We will be reaching out to manga publishers, web comics and a whole slew of publishers who may not have considered Cold Cut as a viable option before, either because they had not bothered to call them or didn't know they existed.

I've talked to store owners and I've heard the same complaints over and over again. So I know that even before we get into any discussions of new marketing approaches or expanding our inventory, we'll get stores hooked simply by delivering their orders on time and accurately, with instant re-orders and flat discount rates.

What do you think Cold Cut's greatest strength and greatest weakness are?

LS: On the upside, Cold Cut has a fantastic niche, especially in today's climate. Retailers know where they'll be all but guaranteed to find an independent comic. It's scary how many high quality books you won't find in those green pages of the other guy's catalog. Publishers know them as a viable option to the myriad hoops and unrealistic expectations needed to keep their tiny listing buried in the back pages of that other guy's catalog, too.

On the downside, Cold Cut is kind of pigeonholed in this really small, deep niche. They've traditionally only had a presence in the direct market, which hasn't helped their struggling suppliers as much as they could have. They also haven't reached out much to the marketplace, relying on their existing customers to come to them in recent years.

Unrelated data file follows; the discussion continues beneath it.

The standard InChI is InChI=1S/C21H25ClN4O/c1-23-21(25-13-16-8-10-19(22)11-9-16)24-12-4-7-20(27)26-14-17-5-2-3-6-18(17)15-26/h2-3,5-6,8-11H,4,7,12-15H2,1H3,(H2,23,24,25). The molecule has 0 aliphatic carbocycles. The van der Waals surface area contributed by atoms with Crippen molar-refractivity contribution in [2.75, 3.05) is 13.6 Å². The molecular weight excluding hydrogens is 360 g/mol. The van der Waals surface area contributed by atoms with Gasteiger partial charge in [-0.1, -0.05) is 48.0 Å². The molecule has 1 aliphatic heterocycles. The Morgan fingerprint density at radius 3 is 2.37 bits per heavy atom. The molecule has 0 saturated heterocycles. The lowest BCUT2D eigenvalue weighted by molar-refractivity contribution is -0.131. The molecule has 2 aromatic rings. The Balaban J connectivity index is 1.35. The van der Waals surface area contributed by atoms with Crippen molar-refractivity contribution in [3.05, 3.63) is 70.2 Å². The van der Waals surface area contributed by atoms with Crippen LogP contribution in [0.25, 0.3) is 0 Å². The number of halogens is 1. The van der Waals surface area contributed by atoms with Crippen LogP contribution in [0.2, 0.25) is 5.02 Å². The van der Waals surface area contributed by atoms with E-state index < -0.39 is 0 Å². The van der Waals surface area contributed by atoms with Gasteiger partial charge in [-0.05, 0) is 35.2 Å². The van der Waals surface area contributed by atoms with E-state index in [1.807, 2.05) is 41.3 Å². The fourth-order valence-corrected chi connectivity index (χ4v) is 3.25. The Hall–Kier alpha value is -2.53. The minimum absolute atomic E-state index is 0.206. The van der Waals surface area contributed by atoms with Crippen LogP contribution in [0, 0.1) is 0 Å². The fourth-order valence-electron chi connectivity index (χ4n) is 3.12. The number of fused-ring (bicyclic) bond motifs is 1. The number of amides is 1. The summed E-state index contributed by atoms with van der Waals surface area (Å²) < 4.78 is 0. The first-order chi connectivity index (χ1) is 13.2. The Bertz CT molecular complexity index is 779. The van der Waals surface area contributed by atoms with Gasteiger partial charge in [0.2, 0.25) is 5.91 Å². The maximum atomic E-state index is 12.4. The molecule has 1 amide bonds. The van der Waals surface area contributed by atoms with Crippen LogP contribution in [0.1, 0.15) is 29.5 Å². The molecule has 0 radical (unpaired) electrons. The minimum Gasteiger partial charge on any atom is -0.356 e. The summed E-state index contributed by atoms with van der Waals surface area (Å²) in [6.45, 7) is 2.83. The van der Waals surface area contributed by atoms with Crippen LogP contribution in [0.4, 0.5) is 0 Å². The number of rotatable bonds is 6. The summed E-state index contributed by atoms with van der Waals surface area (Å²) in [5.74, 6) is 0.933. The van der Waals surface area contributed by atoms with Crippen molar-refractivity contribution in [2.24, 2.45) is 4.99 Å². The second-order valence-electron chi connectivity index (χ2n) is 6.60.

To that end, our top objectives are to expand the retailer base, develop a wider presence in the indie community, and create a printed catalog that is easily accessible to both retailers and their customers.

When do you anticipate being operational, post-relocation?

LS: With the help of Mark Thompson and Matthew High, the previous management, we expect to be ready to go as soon as the shelves are sorted and the ordering system is wired back in to its new home. They've been fantastic during the transition and have shown a genuine commitment to getting us off to a solid start.

We should be taking orders by the end of February.

What's the best way for people to contact you?

LS: We're transferring 800-4-COLD-CUT to the office phone by the end of this week.

Until we get the new website up, interested parties are invited to keep using the contact form at http://www.rogue-wolf.net/contactus.php.

And our address is now 5456 North Damen, Chicago IL 60625.

So there you have it, a new face, a new address, and just to keep it interesting, a mysterious business partner from the distribution side of the business who prefers a low profile. If I were given to wild speculation, I'd probably start listing candidates from the old Glenwood distributors or the former Comic Relief chain that effectively had its own distribution operation. At least if I was looking at distribution people originally near the Chicago area.

Todd Allen is the author of "The Economics of Webcomics, 2nd Edition." He consults on media and technology issues and is an adjunct professor with the Arts, Entertainment and Media Management Department at Columbia College Chicago. For more information, see http://www.BusinessOfContent.com. Todd even did a webcomic. Sort of.